DIR(5) MidnightBSD File Formats Manual DIR(5)

NAME

dir, dirent — directory file format

SYNOPSIS

#include <dirent.h>

DESCRIPTION

Directories provide a convenient hierarchical method of grouping files while obscuring the underlying details of the storage medium. A directory file is differentiated from a plain file by a flag in its inode(5) entry. It consists of records (directory entries) each of which contains information about a file and a pointer to the file itself. Directory entries may contain other directories as well as plain files; such nested directories are referred to as subdirectories. A hierarchy of directories and files is formed in this manner and is called a file system (or referred to as a file system tree).

Each directory file contains two special directory entries; one is a pointer to the directory itself called dot ‘.’ and the other a pointer to its parent directory called dot-dot ‘..’. Dot and dot-dot are valid pathnames, however, the system root directory ‘/’, has no parent and dot-dot points to itself like dot.

File system nodes are ordinary directory files on which has been grafted a file system object, such as a physical disk or a partitioned area of such a disk. (See mount(2) and mount(8).)

The directory entry format is defined in the file <sys/dirent.h> (which should not be included directly by applications):

#ifndef

_SYS_DIRENT_H_

#define

_SYS_DIRENT_H_

#include <machine/ansi.h>

/*
* The dirent structure defines the format of directory entries returned by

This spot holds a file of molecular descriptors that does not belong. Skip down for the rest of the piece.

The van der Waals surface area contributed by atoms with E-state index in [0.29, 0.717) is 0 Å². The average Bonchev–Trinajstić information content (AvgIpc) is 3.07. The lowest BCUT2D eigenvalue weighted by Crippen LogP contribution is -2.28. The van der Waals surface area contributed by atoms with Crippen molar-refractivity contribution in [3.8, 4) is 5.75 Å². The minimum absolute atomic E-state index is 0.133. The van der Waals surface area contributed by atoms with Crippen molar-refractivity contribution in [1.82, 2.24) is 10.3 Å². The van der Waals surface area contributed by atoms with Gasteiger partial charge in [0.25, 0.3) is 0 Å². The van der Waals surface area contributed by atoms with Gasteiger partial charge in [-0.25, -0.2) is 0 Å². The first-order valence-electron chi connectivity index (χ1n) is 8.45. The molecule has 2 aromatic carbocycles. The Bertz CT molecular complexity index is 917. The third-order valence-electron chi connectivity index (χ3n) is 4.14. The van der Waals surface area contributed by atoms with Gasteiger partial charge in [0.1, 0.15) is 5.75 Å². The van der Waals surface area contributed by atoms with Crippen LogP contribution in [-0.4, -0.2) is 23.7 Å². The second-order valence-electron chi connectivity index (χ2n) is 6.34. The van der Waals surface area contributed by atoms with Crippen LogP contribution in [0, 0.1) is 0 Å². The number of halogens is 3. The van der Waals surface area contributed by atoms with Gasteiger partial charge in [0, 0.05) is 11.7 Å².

* the getdirentries(2) system call.
*
* A directory entry has a struct dirent at the front of it, containing its
* inode number, the length of the entry, and the length of the name
* contained in the entry. These are followed by the name padded to a 4
* byte boundary with null bytes. All names are guaranteed null terminated.
* The maximum length of a name in a directory is MAXNAMLEN.
*/

struct dirent {

__uint32_t d_fileno;

/* file number of entry */

__uint16_t d_reclen;

/* length of this record */

__uint8_t d_type;

/* file type, see below */

__uint8_t d_namlen;

/* length of string in d_name */

#ifdef _POSIX_SOURCE

char

d_name[255 + 1];

/* name must be no longer than this */

#else

#define

MAXNAMLEN

255

char

d_name[MAXNAMLEN + 1];

/* name must be no longer than this */

#endif
};

/*
* File types
*/

#define

DT_UNKNOWN

0

#define

DT_FIFO

1

#define

DT_CHR

2

#define

DT_DIR

4

#define

DT_BLK

6

#define

DT_REG

8

#define

DT_LNK

10

#define

DT_SOCK

12

#define

DT_WHT

14

/*
* Convert between stat structure types and directory types.
*/

#define

IFTODT(mode)

(((mode) & 0170000) >> 12)

#define

DTTOIF(dirtype)

((dirtype) << 12)

/*
* The _GENERIC_DIRSIZ macro gives the minimum record length which will hold
* the directory entry. This requires the amount of space in struct direct
* without the d_name field, plus enough space for the name with a terminating
* null byte (dp->d_namlen+1), rounded up to a 4 byte boundary.
*/

#define

_GENERIC_DIRSIZ(dp) ((sizeof (struct dirent) - (MAXNAMLEN+1)) + (((dp)->d_namlen+1 + 3) &~ 3))

#ifdef _KERNEL

#define

GENERIC_DIRSIZ(dp)

_GENERIC_DIRSIZ(dp)

#endif

#endif /* !_SYS_DIRENT_H_ */

SEE ALSO

fs(5), inode(5)

HISTORY

A dir file format appeared in Version 7 AT&T UNIX.

BUGS

The usage of the member d_type of struct dirent is unportable as it is FreeBSD-specific. It also may fail on certain file systems, for example the cd9660 file system.

MidnightBSD 0.3 April 19, 1994 MidnightBSD 0.3